What happens as a result of the failure?

A network administrator has discovered a failure that has affected accessibility to the management network As a result, none clusters are able to communicate on this network. The cluster was configured with default settings.

What happens as a result of the failure?

A.
The VMs will be powered off on slave hosts in the cluster.

B.
All VMs on all hosts in the cluster are unaffected.

C.
The VMs will be powered off on slave hosts that cannot communicate with the master on the affected network.

D.
The VMs will be powered down on all hosts in the cluster

Explanation:

http://pubs.vmware.com/vsphere-50/topic/com.vmware.vsphere.avail.doc_50/GUID-FA8B166D-A5F5-47D3-840E-68996507A95B.html

9 Comments on “What happens as a result of the failure?

    1. admin says:

      Thanks. Please view this ref: http://www.vmware.com/pdf/vsphere4/r40/vsp_40_availability.pdf

      “Failure Detection and Host Network Isolation

      Agents communicate with each other and monitor the liveness of the hosts in the cluster. This is done through the exchange of heartbeats, by default, every second. If a 15-second period elapses without the receipt of heartbeats from a host, and the host cannot be pinged, it is declared as failed. In the event of a host failure, the virtual machines running on that host are failed over, that is, restarted on the alternate hosts with the most available unreserved capacity (CPU and memory.)

      NOTE : In the event of a host failure, VMware HA does not fail over any virtual machines to a host that is in maintenance mode, because such a host is not considered when VMware HA computes the current failover level. When a host exits maintenance mode, the VMware HA service is reenabled on that host, so it becomes available for failover again.

      Host network isolation occurs when a host is still running, but it can no longer communicate with other hosts in the cluster. With default settings, if a host stops receiving heartbeats from all other hosts in the cluster for more than 12 seconds, it attempts to ping its isolation addresses. If this also fails, the host declares itself as isolated from the network.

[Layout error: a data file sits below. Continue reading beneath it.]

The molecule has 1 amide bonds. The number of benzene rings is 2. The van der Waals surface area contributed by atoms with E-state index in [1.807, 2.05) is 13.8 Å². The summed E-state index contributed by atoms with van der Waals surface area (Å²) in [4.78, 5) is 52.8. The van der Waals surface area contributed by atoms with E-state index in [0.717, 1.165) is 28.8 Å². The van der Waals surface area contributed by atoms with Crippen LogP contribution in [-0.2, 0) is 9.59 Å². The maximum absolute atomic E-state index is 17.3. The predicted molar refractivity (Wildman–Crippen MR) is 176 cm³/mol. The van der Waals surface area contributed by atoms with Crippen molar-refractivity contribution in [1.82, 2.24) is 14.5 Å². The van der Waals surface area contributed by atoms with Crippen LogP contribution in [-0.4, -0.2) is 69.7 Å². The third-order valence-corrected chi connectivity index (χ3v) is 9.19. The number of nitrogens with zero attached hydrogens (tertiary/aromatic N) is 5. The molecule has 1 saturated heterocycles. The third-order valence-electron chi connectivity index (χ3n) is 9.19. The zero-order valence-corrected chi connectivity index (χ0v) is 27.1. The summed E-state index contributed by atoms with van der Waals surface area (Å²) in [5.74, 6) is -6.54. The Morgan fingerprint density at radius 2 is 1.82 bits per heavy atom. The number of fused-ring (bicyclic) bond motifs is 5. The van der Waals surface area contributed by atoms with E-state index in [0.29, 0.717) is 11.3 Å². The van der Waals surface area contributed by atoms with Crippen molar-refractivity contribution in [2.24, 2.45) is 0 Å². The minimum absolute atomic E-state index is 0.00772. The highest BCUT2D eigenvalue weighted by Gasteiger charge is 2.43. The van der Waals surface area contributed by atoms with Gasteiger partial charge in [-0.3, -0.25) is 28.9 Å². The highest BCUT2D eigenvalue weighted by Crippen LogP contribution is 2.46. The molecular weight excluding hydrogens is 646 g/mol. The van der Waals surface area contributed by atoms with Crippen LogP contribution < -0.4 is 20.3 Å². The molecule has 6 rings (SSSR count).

When the isolated host’s network connection is not restored for 15 seconds or longer, the other hosts in the cluster treat it as failed and attempt to fail over its virtual machines. However, when an isolated host retains access to the shared storage it also retains the disk lock on virtual machine files. To avoid potential data corruption, VMFS disk locking prevents simultaneous write operations to the virtual machine disk files and attempts to fail over the isolated host’s virtual machines fail. By default, the isolated host shuts down its virtual machines, but you can change the host isolation response to Leave powered on or Power off. See “Virtual Machine Options,” on page 23.

      NOTE If you ensure that your network infrastructure is sufficiently redundant and that at least one network path is available at all times, host network isolation should be a rare occurrence. ”

          1. 2bthebest4u says:

            From where are you see in the “vsphere-esxi-vcenter-server-50-availability-guide.pdf” that the correct answer is ““All VMs on all hosts in the cluster are unaffected” is correct”

  1. firebird says:

    Even though on page 28 of the Availability Guide says that “leave power on” is the default for host isolation I have tested in my Lab environment with ESXi5.0 and the default configuration that appears when I create the cluster is “shutdown”.
    So we have a discrepancy between the teory and practice.

  2. bob says:

    The default action seems to change with every revision and edition of VMware. So always check and make a decision based on the environment.
    (doesn’t help on the exam though!)


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